Are you feeling overwhelmed and can’t seem to shake a negative attitude?
When you share these feelings with others what’s the most common response you get?
As moms, we hear this all the time. Just be grateful, right? Being told to be grateful can sometimes sound like a cliché.
Simply being grateful doesn’t change the fact that you are struggling. Unfortunately, your negative mindset is already impacting your life.
You might be aware that you are privileged and appreciate what you have. But that doesn’t discount your struggles. It’s hard.
Moms face lots of challenges that can open them up to negative thought patterns.
So, how do you practice genuine appreciation when you’re fed up with being told to simply be grateful for what you have?
Writing a quick line in your journal might not be enough to combat negative thoughts. It probably won’t generate genuine gratitude either.
I’ll share with you some helpful ways you can be authentically grateful.
Before I discuss these exercises, I want to share the benefits of genuine gratitude.
The obvious one is positivity. People who are positive are going to be less stressed, overall happier, and therefore healthier too.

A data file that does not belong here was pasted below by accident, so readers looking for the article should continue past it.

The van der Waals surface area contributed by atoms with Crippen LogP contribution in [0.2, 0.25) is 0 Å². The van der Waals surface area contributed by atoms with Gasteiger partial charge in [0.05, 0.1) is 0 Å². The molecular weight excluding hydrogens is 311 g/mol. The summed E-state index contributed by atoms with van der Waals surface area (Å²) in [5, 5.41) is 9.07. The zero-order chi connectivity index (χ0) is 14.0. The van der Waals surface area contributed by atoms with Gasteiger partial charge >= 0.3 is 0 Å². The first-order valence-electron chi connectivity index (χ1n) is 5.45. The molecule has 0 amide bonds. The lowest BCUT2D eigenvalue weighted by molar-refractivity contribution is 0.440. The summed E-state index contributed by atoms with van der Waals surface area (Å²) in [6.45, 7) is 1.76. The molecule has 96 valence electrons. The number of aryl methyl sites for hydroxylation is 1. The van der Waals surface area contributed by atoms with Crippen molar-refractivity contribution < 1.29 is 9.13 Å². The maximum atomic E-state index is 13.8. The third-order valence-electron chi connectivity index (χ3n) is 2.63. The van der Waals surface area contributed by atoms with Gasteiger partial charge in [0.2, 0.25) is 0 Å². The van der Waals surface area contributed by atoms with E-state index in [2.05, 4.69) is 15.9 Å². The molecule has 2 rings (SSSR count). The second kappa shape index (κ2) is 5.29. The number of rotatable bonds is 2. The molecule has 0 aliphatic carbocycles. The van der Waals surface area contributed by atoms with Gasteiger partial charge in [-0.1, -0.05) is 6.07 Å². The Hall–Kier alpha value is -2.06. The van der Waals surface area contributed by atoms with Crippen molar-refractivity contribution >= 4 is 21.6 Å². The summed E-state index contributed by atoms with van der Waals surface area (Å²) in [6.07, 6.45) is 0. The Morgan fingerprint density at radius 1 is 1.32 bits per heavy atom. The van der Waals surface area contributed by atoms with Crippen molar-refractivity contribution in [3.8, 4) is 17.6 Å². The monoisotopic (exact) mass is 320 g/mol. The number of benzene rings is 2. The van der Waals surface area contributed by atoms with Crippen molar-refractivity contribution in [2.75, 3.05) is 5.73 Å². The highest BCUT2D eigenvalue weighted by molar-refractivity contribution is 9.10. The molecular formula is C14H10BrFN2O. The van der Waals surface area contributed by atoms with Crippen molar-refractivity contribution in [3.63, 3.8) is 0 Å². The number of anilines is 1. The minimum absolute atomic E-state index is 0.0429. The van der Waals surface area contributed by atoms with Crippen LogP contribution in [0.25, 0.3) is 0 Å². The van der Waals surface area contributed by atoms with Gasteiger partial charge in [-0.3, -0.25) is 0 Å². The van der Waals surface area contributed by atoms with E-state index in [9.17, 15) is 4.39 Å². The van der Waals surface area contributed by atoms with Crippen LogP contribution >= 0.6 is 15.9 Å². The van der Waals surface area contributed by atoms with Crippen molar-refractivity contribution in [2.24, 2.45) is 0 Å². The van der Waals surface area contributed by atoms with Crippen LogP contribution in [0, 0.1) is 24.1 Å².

Science has shown that feeling genuine gratitude releases happy hormones like Dopamine and Serotonin.
So, it’s not just about being grateful for the sake of it. It has some significant benefits for you and others too.
Combat negative thinking and cultivate genuine gratitude with these 3-Steps.
*This post contains affiliate links. An affiliate link means at no extra cost to you, I earn a commission if you make a purchase through my link. Please read my Disclaimer for more details.
1. Acknowledge and identify negative thoughts
When negative thoughts arise, take a moment to acknowledge and identify these thoughts. Identifying your negative thoughts can help you distance yourself from them and gain a better perspective.
Talk it out with a trusted person, write it on paper, or say it aloud to yourself.
Suppressing negative emotions will only strengthen resentment, frustration, and a negative mindset.
Suppressed emotions will only cloud your judgment. Acknowledging, identifying, and then releasing it will help clear your mind and focus better. This is your first step to developing a grateful mindset.
Take Action: Write it out or talk it out with a trusted person
2. Challenge your negative thoughts
Once you’ve identified your negative thoughts, challenge them. Ask yourself if they are true or if there is evidence to support them. Often, negative thoughts are based on assumptions and not facts.
When you’re feeling stuck in negative thinking, it’s helpful to seek out proof that disproves your negative thought.